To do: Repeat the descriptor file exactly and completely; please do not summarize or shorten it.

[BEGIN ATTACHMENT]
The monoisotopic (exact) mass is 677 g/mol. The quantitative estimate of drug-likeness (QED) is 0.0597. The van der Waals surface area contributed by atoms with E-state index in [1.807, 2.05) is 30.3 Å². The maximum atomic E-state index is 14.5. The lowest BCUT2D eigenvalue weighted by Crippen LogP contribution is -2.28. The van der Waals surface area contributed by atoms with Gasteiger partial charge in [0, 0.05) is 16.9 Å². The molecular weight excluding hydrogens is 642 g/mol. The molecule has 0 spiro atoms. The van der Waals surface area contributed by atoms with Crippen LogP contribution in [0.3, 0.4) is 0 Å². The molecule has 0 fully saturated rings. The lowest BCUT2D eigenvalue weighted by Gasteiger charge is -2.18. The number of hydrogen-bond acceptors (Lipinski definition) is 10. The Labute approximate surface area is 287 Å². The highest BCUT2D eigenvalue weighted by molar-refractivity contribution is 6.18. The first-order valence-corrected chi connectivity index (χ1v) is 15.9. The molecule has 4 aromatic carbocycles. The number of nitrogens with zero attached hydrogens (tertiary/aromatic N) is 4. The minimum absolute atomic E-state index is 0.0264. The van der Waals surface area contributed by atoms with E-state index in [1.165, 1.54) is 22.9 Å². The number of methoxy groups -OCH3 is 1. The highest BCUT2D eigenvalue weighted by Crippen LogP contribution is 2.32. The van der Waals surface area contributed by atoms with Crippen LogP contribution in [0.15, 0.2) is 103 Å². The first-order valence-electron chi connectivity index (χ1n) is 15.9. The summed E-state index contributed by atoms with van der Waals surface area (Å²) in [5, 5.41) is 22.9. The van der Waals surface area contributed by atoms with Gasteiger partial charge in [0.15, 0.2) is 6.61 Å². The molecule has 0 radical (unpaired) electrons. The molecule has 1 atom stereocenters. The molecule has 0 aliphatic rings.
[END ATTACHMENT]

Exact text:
The monoisotopic (exact) mass is 677 g/mol. The quantitative estimate of drug-likeness (QED) is 0.0597. The van der Waals surface area contributed by atoms with E-state index in [1.807, 2.05) is 30.3 Å². The maximum atomic E-state index is 14.5. The lowest BCUT2D eigenvalue weighted by Crippen LogP contribution is -2.28. The van der Waals surface area contributed by atoms with Gasteiger partial charge in [0, 0.05) is 16.9 Å². The molecular weight excluding hydrogens is 642 g/mol. The molecule has 0 spiro atoms. The van der Waals surface area contributed by atoms with Crippen LogP contribution in [0.3, 0.4) is 0 Å². The molecule has 0 fully saturated rings. The lowest BCUT2D eigenvalue weighted by Gasteiger charge is -2.18. The number of hydrogen-bond acceptors (Lipinski definition) is 10. The Labute approximate surface area is 287 Å². The highest BCUT2D eigenvalue weighted by molar-refractivity contribution is 6.18. The first-order valence-corrected chi connectivity index (χ1v) is 15.9. The molecule has 4 aromatic carbocycles. The number of nitrogens with zero attached hydrogens (tertiary/aromatic N) is 4. The minimum absolute atomic E-state index is 0.0264. The van der Waals surface area contributed by atoms with E-state index in [1.165, 1.54) is 22.9 Å². The number of methoxy groups -OCH3 is 1. The highest BCUT2D eigenvalue weighted by Crippen LogP contribution is 2.32. The van der Waals surface area contributed by atoms with Crippen LogP contribution in [0.15, 0.2) is 103 Å². The first-order valence-electron chi connectivity index (χ1n) is 15.9. The summed E-state index contributed by atoms with van der Waals surface area (Å²) in [5, 5.41) is 22.9. The van der Waals surface area contributed by atoms with Gasteiger partial charge in [0.15, 0.2) is 6.61 Å². The molecule has 0 radical (unpaired) electrons. The molecule has 1 atom stereocenters. The molecule has 0 aliphatic rings.